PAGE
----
- Define operational command and control for the eventual solution. Identify the target consumer to handle the risk associated with the psychological defense mechanics that often arise with the introduction of new technology. Ensure that proper systems analysis is conducted to understand the organization’s needs, and the stakeholders to whom hand-off will be made. During this phase ensure that there is an effective organization in place to receive the solution and nurture it in its infancy, thus tying the organization’s success to the success of the new technology.
- Define sustainment and life-cycle issues up front. Failure to apply a cradle-to-grave perspective can bake in single points of failure. Knowing that a technological generation is 18 months to two years should inform your perspective on COTS vs. internal development, acquisition costs, life-cycle sustainability, capital investment, contract type and duration, and the ability to leverage new advances through regular major upgrades.
- Understand the technological market by performing a market survey. This is opposed to going through the motions of a market survey to justify a sole source acquisition. The purpose of a complete market survey is to overcome the asymmetrical relationship in information about the product and its capabilities.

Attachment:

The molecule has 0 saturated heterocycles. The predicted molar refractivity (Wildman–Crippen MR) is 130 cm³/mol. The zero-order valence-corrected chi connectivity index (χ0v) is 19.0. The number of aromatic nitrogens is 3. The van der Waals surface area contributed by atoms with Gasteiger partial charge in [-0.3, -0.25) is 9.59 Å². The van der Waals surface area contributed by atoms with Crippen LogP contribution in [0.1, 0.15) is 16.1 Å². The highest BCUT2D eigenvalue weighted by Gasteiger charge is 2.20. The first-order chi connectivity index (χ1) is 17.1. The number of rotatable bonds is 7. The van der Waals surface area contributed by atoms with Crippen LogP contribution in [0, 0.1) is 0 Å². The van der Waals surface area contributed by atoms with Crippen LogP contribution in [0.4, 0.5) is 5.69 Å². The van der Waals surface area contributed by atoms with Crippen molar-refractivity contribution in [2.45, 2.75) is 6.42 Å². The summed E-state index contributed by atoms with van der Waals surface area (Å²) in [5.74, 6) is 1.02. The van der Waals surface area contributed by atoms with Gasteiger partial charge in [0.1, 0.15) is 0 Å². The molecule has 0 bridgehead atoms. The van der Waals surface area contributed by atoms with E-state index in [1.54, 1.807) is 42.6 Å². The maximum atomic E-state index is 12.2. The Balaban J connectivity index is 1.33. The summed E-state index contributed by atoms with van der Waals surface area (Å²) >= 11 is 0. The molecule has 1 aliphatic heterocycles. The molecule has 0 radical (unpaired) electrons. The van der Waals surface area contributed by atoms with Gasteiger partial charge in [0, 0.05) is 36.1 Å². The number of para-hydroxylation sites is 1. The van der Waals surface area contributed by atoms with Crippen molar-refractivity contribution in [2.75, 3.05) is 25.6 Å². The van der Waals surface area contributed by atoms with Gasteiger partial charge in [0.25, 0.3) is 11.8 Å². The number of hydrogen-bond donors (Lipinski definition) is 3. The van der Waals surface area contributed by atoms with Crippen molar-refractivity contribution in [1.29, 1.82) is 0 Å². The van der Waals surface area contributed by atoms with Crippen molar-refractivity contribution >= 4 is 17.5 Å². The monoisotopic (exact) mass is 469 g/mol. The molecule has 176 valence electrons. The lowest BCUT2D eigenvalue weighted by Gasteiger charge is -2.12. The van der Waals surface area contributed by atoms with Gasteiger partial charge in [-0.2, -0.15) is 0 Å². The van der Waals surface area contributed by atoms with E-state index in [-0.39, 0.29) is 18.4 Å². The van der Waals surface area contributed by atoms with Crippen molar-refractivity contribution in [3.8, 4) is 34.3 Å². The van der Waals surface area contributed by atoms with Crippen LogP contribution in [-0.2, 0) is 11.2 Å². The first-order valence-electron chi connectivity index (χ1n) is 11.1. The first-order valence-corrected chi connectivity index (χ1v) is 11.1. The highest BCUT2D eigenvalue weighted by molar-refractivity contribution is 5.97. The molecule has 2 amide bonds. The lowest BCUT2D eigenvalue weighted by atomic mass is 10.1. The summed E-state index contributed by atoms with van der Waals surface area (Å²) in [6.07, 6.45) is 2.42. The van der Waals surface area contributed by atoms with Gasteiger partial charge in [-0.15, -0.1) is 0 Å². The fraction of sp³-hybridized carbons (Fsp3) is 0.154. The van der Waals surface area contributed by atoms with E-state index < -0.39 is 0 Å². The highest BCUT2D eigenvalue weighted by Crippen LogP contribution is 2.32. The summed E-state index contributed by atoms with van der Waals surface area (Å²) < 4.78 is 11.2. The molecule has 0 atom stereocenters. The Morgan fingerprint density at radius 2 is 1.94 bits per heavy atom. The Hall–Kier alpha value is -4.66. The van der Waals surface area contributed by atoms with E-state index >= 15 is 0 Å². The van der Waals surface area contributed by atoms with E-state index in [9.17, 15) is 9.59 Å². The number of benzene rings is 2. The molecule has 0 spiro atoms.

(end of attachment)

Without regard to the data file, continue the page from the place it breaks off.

- Write a focused performance work statement defining the required framing assumptions of the required technology, the measures of effectiveness, and the measures of performance. Establish cost and schedule measures that bound the effort. Establish tripwires in the measures that identify major breaches that may require that the effort be abandoned, including any change orders that will significantly alter the framing assumptions. New framing assumptions require a new acquisition action.
- Develop realistic qualitative and quantitative measures of success in terms of payback, improvements in productivity, business operations, cost avoidance, or cost reduction.
- Have an effective risk handling plan.
- Clearly identify up front what constitutes “done” if development is involved. If version 1.0 is good enough, it is good enough. Changes that are not essential to meeting the measures of effectiveness or measures of performance can wait until the next release.
For more brilliant insights, check out Nick’s blog: Life, Project Management, and Everything